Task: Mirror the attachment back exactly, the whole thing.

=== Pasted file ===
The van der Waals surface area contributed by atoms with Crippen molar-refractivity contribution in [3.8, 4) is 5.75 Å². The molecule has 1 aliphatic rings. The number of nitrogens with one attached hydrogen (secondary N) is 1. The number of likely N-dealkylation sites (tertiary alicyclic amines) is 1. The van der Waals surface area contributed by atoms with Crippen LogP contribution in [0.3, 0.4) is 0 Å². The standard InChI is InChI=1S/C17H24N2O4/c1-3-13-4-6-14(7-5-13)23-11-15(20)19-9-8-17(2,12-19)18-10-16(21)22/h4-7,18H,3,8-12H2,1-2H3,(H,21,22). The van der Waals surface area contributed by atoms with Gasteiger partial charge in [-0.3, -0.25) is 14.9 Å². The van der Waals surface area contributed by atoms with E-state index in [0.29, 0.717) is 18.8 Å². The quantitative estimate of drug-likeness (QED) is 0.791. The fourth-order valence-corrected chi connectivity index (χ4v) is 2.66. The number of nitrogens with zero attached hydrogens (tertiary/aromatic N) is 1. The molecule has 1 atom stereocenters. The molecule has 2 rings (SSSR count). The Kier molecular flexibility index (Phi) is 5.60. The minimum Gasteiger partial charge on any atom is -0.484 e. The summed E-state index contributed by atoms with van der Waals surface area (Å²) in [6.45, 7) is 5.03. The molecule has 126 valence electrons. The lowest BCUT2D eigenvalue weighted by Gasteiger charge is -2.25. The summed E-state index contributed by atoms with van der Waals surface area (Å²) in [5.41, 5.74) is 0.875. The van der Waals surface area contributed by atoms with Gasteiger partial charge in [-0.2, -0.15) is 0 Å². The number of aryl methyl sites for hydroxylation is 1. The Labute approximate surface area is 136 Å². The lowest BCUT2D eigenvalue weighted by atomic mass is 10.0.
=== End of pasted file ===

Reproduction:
The van der Waals surface area contributed by atoms with Crippen molar-refractivity contribution in [3.8, 4) is 5.75 Å². The molecule has 1 aliphatic rings. The number of nitrogens with one attached hydrogen (secondary N) is 1. The number of likely N-dealkylation sites (tertiary alicyclic amines) is 1. The van der Waals surface area contributed by atoms with Crippen LogP contribution in [0.3, 0.4) is 0 Å². The standard InChI is InChI=1S/C17H24N2O4/c1-3-13-4-6-14(7-5-13)23-11-15(20)19-9-8-17(2,12-19)18-10-16(21)22/h4-7,18H,3,8-12H2,1-2H3,(H,21,22). The van der Waals surface area contributed by atoms with Gasteiger partial charge in [-0.3, -0.25) is 14.9 Å². The van der Waals surface area contributed by atoms with E-state index in [0.29, 0.717) is 18.8 Å². The quantitative estimate of drug-likeness (QED) is 0.791. The fourth-order valence-corrected chi connectivity index (χ4v) is 2.66. The number of nitrogens with zero attached hydrogens (tertiary/aromatic N) is 1. The molecule has 1 atom stereocenters. The molecule has 2 rings (SSSR count). The Kier molecular flexibility index (Phi) is 5.60. The minimum Gasteiger partial charge on any atom is -0.484 e. The summed E-state index contributed by atoms with van der Waals surface area (Å²) in [6.45, 7) is 5.03. The molecule has 126 valence electrons. The lowest BCUT2D eigenvalue weighted by Gasteiger charge is -2.25. The summed E-state index contributed by atoms with van der Waals surface area (Å²) in [5.41, 5.74) is 0.875. The van der Waals surface area contributed by atoms with Gasteiger partial charge in [-0.2, -0.15) is 0 Å². The number of aryl methyl sites for hydroxylation is 1. The Labute approximate surface area is 136 Å². The lowest BCUT2D eigenvalue weighted by atomic mass is 10.0.